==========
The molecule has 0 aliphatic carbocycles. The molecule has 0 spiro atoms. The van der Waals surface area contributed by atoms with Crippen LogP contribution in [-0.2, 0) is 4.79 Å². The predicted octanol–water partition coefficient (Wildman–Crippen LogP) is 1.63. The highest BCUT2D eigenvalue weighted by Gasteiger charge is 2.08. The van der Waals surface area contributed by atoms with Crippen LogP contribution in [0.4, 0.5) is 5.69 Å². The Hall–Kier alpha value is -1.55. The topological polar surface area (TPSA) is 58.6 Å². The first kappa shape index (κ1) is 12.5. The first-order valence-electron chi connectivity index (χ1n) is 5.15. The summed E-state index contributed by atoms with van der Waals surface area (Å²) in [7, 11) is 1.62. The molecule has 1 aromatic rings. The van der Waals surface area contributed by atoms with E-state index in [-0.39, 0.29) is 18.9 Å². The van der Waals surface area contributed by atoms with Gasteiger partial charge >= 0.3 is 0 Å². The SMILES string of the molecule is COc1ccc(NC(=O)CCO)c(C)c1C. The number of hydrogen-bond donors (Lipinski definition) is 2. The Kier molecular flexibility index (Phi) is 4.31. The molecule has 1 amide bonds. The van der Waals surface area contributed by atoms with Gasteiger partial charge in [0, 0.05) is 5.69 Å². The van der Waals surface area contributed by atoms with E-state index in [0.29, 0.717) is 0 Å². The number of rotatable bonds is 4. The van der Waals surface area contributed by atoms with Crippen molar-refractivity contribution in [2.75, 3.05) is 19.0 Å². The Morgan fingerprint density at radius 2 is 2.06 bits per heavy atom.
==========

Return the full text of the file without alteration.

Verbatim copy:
The molecule has 0 aliphatic carbocycles. The molecule has 0 spiro atoms. The van der Waals surface area contributed by atoms with Crippen LogP contribution in [-0.2, 0) is 4.79 Å². The predicted octanol–water partition coefficient (Wildman–Crippen LogP) is 1.63. The highest BCUT2D eigenvalue weighted by Gasteiger charge is 2.08. The van der Waals surface area contributed by atoms with Crippen LogP contribution in [0.4, 0.5) is 5.69 Å². The Hall–Kier alpha value is -1.55. The topological polar surface area (TPSA) is 58.6 Å². The first kappa shape index (κ1) is 12.5. The first-order valence-electron chi connectivity index (χ1n) is 5.15. The summed E-state index contributed by atoms with van der Waals surface area (Å²) in [7, 11) is 1.62. The molecule has 1 aromatic rings. The van der Waals surface area contributed by atoms with E-state index in [-0.39, 0.29) is 18.9 Å². The van der Waals surface area contributed by atoms with Gasteiger partial charge >= 0.3 is 0 Å². The SMILES string of the molecule is COc1ccc(NC(=O)CCO)c(C)c1C. The number of hydrogen-bond donors (Lipinski definition) is 2. The Kier molecular flexibility index (Phi) is 4.31. The molecule has 1 amide bonds. The van der Waals surface area contributed by atoms with Gasteiger partial charge in [0, 0.05) is 5.69 Å². The van der Waals surface area contributed by atoms with E-state index in [0.29, 0.717) is 0 Å². The number of rotatable bonds is 4. The van der Waals surface area contributed by atoms with Crippen molar-refractivity contribution in [2.75, 3.05) is 19.0 Å². The Morgan fingerprint density at radius 2 is 2.06 bits per heavy atom.